NRC approves 80-year lifespans for Surry nuclear units 1 and 2

Surry Nuclear Power Station

The Surry Units 1 and 2 nuclear power reactors will operate into the 2050s unless Dominion Energy pulls the plug for other reasons.

The U.S. Nuclear Regulatory Commission announced Tuesday it was approving the utility’s application on a 20-year renewal of its operating licenses for the Surry nuclear plant in Virginia. The renewed licenses authorize reactor lifetime operation from 60 to 80 years.

Surry generates 14.1 million MWh of carbon-free electricity annually, according to the company. Virginia Gov. Ralph Northam applauded the NRC’s decision to renew the operating licenses.

“My administration has focused on building a carbon free electricity grid,” Northam said in a statement.  “Carbon free, around the clock nuclear power and the well-paying clean energy jobs it creates is a vital part of achieving that goal.”  

The utility originally applied for the 20-year extensions in 2018. Dominion has also applied for license renewal at the two North Anna Power Station units in Louisa County, Va. The NRC is reviewing that application.

Together, Surry and North Anna produce almost 33 percent of the electricity for Dominion’s customers in Virginia and North Carolina. It also generates 92 percent of the carbon-free power in Virginia, according to the company.

“Extending Surry’s operations is critical to Dominion Energy meeting the Virginia Clean Economy Act’s requirements for zero-carbon electricity by 2045,” Northam said. “It also positions Virginia for continued economic growth and will help the Commonwealth remain a leader in the production of clean energy in the mid-Atlantic and South. It supports more than 900 high-paying jobs at the station and produces additional economic and tax benefits.”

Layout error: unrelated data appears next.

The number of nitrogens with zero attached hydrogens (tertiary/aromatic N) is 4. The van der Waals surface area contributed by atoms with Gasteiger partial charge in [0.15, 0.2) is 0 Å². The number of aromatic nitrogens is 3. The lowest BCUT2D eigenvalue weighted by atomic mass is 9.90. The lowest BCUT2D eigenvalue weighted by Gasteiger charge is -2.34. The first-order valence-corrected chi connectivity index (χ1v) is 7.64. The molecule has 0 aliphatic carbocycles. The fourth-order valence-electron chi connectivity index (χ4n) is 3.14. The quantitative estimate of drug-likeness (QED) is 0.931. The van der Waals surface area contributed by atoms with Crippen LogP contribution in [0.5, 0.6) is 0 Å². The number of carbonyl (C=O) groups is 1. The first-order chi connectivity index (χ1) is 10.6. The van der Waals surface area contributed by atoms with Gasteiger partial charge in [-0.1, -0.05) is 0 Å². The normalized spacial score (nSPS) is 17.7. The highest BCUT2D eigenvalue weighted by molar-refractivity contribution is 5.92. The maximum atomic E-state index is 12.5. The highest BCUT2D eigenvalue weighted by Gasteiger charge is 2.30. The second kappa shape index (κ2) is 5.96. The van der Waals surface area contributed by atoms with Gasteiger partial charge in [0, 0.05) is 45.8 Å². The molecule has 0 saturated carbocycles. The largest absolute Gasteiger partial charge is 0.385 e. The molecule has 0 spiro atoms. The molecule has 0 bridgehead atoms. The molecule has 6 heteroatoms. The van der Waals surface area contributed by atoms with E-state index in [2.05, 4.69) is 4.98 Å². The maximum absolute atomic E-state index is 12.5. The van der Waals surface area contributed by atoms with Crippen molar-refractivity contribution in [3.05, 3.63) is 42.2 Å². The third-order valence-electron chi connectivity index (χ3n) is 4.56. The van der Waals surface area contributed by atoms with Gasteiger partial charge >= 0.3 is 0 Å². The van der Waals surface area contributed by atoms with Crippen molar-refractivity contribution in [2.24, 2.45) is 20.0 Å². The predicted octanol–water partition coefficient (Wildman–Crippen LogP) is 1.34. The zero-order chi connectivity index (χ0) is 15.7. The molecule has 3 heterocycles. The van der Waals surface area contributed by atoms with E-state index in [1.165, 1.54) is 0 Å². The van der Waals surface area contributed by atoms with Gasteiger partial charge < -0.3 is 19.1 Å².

The Surry units were commissioned in the early 1970s. They utilize a pair of three-loop Westinghouse pressurized water reactors and were active for a capacity factor of about 97 percent in 2020, according to the utility.

Dominion says the units generate enough electricity for about 419,000 homes.

The oldest operating nuclear power plant in the U.S. is the Nine Mile Point Generating Station in New York, owned and operated by Exelon. Nine Mile Point’s Unit 1 was commissioned in 1969 and Unit 1 is licensed until 2029 while Unit 2 is until 2046.

Nuclear reactors overall generate about 20 percent of the U.S. electricity mix and more than half of its carbon-free power, according to federal statistics.

U.S. utilities have retired and decommissioned numerous nuclear power plants in the past 10 years as they became less competitive with natural gas or renewable generation facilities. The latest to close was Indian Point in New York, operated by Entergy.

The only new nuclear power construction is at the Vogtle 3 and 4 expansion in Georgia, expected to go online in late 2021 and 2022.

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The future of nuclear energy is a key part of the content planned for POWERGEN International, happening Jan. 26-28 in Dallas, Texas. The POWERGEN Call for Speakers is now open and seeking content for tracks such as Decarbonization, Digitalization, Energy Storage Breakthroughs, the Future of Electricity, Hydrogen: What’s New, Optimizing Plant Performance, the New Energy Mix (on-site power) and Trends in Conventional Power. Click here to see more and submit a session idea.

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